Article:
I’m not interested in having a socio-economic discussion regarding black Americans and the opportunities (or lack of opportunities) that are at the heart of many of our national discussions on income gaps or other inequalities. My goal today is today review some of the research that Spectrem has completed with households with over $100,000 of net worth and to discuss some interesting differences by ethnicity. And yes, people do invest slightly differently based on ethnicity...and many of the differences could be based on attitudes developed over many years.
This topic caught my attention because one of the topics discussed in our new report Ethnic Influences on Investment Decisions showed that 54% of Blacks indicated that they were “concerned about being able to retire when I want to”. This compares to 46% of Hispanics and 37% of all investors (including Whites and Asians). What is it about the Black investors that make them more concerned about their ability to retire comfortably?
One of the primary differences between Blacks and other investors is that Blacks are more likely to be Business Owners than other ethnicities. Eleven percent of Blacks define themselves as Business Owners compared to roughly 6% of all other ethnicities. Spectrem’s ongoing research with investors has consistently shown that Business Owners are often the least likely to feel they are prepared for retirement (because they are unsure of how to liquidate their businesses) and they are often the least likely to indicate they will ever retire – often because they enjoy what they are doing and are unlikely to want to stop. Additionally, when the overall portfolios of Black investors are compared to others, the percentage of the portfolio represented by privately-held business averages 18%, more than twice the amount of other ethnic groups.
While the overall investment risk tolerance of Blacks seems to be similar to that of other ethnicities – 55% of Blacks indicate their risk tolerance is moderate compared to 57% of all ethnicities – some of the underlying data indicates otherwise. When asked if they would prefer a guaranteed return on the majority of their investments, 75% of Blacks indicated “yes”, while only 53% of the combined total of investors agreed.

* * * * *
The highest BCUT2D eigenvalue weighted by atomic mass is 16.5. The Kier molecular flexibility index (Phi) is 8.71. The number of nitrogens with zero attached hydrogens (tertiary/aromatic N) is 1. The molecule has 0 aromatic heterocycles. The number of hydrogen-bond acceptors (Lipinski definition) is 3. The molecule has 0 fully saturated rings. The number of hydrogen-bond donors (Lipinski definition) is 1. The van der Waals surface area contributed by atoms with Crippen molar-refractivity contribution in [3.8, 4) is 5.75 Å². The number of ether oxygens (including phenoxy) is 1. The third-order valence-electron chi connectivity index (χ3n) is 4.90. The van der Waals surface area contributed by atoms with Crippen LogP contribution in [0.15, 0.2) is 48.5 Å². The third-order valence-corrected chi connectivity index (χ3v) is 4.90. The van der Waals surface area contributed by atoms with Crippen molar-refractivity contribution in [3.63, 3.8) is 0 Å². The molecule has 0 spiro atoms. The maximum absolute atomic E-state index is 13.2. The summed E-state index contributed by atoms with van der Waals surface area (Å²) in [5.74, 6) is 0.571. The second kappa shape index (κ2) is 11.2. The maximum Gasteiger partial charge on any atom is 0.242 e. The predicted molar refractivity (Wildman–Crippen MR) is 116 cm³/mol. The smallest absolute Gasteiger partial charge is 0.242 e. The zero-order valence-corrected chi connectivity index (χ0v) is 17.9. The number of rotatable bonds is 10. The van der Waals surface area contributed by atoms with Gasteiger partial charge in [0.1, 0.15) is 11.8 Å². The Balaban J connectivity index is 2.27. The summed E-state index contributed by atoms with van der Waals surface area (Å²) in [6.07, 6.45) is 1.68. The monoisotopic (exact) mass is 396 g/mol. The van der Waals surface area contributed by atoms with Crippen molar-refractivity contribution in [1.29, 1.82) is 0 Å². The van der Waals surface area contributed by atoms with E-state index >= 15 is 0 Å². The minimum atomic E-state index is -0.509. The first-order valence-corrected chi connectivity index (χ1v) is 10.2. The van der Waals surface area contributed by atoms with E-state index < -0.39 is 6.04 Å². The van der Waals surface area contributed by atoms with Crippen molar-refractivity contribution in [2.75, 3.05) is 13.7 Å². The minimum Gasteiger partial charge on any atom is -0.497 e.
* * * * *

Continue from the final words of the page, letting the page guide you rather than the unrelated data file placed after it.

Other interesting findings show that Black investors tend to be a little more random with their portfolio holdings because they are sometimes more likely to own various alternatives and other investment types such as commodities and collectibles than others.
Another factor noted in the report is that Blacks were more likely than other ethnicities to identify as Democrats. However, generally Spectrem research finds that, regardless of political affiliation, investments are similar while attitudes are different. Yet the Black investors in our study were more likely than others to believe that their financial situation would be better a year from than (73% vs. 54%) and to admit that their existing situation is better than it was last year (71% vs. 52%).
Overall, Black investors are doing as well as others. But their likelihood to be concerned about their future retirement may be due to their likelihood to worry about their business and/or a propensity to prefer conservative investments.